Monday, 16 February 2009

Quick hit: Birthcare raises prices

We've had some discussions in the past about the post-birth maternity care women receive (or don't receive, as the case may be) in Aotearoa, and I see today from the NZ Herald that:
Prices have increased sharply at Birthcare Auckland for women who want a little extra pampering after giving birth.

Charges at the Parnell maternity hospital have gone up 14 per cent for the first two nights in a private room and 71 per cent for the third.


Mr Younge said Birthcare, where around 7 per cent of all women nationally had their postnatal stays, expected to receive a fair share of the extra $11 million promised by National before the election for postnatal care.

National said the money would allow mothers to stay longer in birthing facilities and have better access to breastfeeding support.

A spokesman for Health Minister Tony Ryall said the Government intended to implement this policy "as soon as we can".
I was a bit miffed by the insinuation in the headline and the first paragraph of the article that women were after "pampering" after birth, as if that wasn't well called for. You've just pushed a baby (and possibly more than one) out of your body, or had a rather serious operation, after nine months of carrying around a darling little fetus that drains your energy and gives you *insert unpleasant pregnancy side-effect here*, I think a little bit of "birthcare with frills" might be in order? Humph.


Anna said...

I've no idea what 'normal' childbirth is like - I had a caesar followed by an episiotomy, venteuse and drug-filled extravaganza (excuse spelling) - but I was pretty much incapacitated after both.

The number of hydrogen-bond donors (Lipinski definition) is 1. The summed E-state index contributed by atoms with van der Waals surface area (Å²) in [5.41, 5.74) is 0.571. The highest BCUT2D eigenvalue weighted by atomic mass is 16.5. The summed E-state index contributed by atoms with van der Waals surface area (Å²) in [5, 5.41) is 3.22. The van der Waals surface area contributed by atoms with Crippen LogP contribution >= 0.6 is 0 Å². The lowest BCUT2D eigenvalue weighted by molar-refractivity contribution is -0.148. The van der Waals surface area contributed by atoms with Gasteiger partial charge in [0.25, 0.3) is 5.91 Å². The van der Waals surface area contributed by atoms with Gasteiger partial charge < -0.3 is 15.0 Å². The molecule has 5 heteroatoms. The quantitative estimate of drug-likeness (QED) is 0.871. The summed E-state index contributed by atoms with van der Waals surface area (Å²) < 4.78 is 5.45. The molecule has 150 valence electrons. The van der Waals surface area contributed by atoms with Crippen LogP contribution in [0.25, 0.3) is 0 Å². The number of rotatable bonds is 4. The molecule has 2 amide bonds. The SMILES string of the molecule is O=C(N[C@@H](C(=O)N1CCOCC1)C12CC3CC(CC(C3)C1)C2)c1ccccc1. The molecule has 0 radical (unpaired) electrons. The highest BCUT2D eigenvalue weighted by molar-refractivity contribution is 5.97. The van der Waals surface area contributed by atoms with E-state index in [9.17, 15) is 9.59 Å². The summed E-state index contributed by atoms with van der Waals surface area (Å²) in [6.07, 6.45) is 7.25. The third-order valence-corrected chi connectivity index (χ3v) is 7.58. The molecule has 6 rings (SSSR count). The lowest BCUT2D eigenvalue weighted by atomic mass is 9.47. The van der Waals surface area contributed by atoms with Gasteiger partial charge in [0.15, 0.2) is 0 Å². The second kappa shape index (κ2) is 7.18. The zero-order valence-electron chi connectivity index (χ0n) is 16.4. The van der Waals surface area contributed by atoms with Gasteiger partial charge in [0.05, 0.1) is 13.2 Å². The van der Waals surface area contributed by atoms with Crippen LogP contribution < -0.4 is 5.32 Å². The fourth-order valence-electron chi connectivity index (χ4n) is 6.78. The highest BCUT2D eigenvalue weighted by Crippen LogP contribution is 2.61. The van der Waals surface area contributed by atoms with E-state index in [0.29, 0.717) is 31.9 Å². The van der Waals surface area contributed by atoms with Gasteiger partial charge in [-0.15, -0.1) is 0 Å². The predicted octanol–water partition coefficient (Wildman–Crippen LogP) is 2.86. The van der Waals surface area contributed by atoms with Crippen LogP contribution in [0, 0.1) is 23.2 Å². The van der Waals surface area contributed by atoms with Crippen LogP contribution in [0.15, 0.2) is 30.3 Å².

There's also the baby blues, post-natal depression, breastfeeding and the sheer need for sleep after a potentially long labour.

Azlemed said...

i have had 3 labours of under three hours each, so yay not long in that, but have also had 2 children in neonates for jaundice and everything that goes with that.....

I dont think there is such a thing as "normal" childbirth. and i dont think giving extra funding to private providers will help with the perceived problems in maternity care.

Anonymous said...

I had a very easy childbirth. 4 hours of labour in my own home, no drugs and baby latched on first go.

However for the first week all i did was feed baby, eat and sleep. My mother did everything else because frankly I wasn't capable of much.

When he was three months old I remember thinking how grateful i was that i was on the dpb because that would be the time i was expected to go back to work if i was on maternity leave. I wasn't healed by then and was full of sympathy for women who were expected to work in that condition.

How much pampering would the reporter need if he had an inch long tear through his penis?

Julie said...

Our midwife was agin Birthcare, so we never really looked at it, but I have a friend who had a wonderful birthing experience there and I know many women who have gone there after delivery and had good times. I just wish it was freely and widely available via the public system.

Anonymous said...

And here was me thinking the article would be about extra chocolate and cups of tea for new mums. I am going to have to have a wee chat with she who expects chocolate about the true meaning of pampering: basic medical care and a swift boot up the tender parts.


M-H said...

Frills? Since when did being looked after in hospital equate to frills? I know that here in Aus there has been a fair bit of talk that hospitals are in trouble because they're run on a hospitality model rather than a healthcare one, but this is just bloody silly. OTOH, when I had my babies in NZ public hospitals in the 1970s you were allowed to stay for 14 days, by law. That's right, they couldn't make you leave even if you were recovering well and breastfeeding like a champion. Most people stayed at least 5-7 days. I stayed at least a week after each of my three births. I only went home when I got sick of the food. :) With the last one, when I was going home to three pre-schoolers, I stayed ten days.

barvasfiend said...

Oh but don't you know, birth is a natural process - so of course any hospitalisation is 'pampering' by definition.

Let's rewrite this by-line using another perfectly natural biological phenomenon:

"Cancer patients will be charged extra for pampering while recovering from their proceedures".